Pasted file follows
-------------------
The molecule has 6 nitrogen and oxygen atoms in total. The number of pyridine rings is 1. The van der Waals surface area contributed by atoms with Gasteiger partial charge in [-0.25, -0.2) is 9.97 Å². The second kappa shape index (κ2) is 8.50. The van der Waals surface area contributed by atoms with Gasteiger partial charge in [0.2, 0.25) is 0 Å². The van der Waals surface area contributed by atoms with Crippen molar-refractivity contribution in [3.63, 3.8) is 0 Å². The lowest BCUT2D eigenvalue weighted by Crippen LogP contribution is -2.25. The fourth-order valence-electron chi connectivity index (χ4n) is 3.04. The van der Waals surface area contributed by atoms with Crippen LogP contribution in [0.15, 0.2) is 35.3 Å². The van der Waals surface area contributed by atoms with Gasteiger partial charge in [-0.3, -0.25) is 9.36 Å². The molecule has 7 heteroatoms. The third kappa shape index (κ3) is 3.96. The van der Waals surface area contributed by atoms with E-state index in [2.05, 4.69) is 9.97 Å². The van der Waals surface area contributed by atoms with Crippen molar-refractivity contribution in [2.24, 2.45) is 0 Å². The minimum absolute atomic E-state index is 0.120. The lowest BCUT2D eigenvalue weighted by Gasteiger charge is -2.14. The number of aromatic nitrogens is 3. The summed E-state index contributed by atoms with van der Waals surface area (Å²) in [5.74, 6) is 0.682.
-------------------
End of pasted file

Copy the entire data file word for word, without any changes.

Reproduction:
The molecule has 6 nitrogen and oxygen atoms in total. The number of pyridine rings is 1. The van der Waals surface area contributed by atoms with Gasteiger partial charge in [-0.25, -0.2) is 9.97 Å². The second kappa shape index (κ2) is 8.50. The van der Waals surface area contributed by atoms with Gasteiger partial charge in [0.2, 0.25) is 0 Å². The van der Waals surface area contributed by atoms with Crippen molar-refractivity contribution in [3.63, 3.8) is 0 Å². The lowest BCUT2D eigenvalue weighted by Crippen LogP contribution is -2.25. The fourth-order valence-electron chi connectivity index (χ4n) is 3.04. The van der Waals surface area contributed by atoms with Crippen LogP contribution in [0.15, 0.2) is 35.3 Å². The van der Waals surface area contributed by atoms with Gasteiger partial charge in [-0.3, -0.25) is 9.36 Å². The molecule has 7 heteroatoms. The third kappa shape index (κ3) is 3.96. The van der Waals surface area contributed by atoms with E-state index in [2.05, 4.69) is 9.97 Å². The van der Waals surface area contributed by atoms with Crippen molar-refractivity contribution in [2.24, 2.45) is 0 Å². The minimum absolute atomic E-state index is 0.120. The lowest BCUT2D eigenvalue weighted by Gasteiger charge is -2.14. The number of aromatic nitrogens is 3. The summed E-state index contributed by atoms with van der Waals surface area (Å²) in [5.74, 6) is 0.682.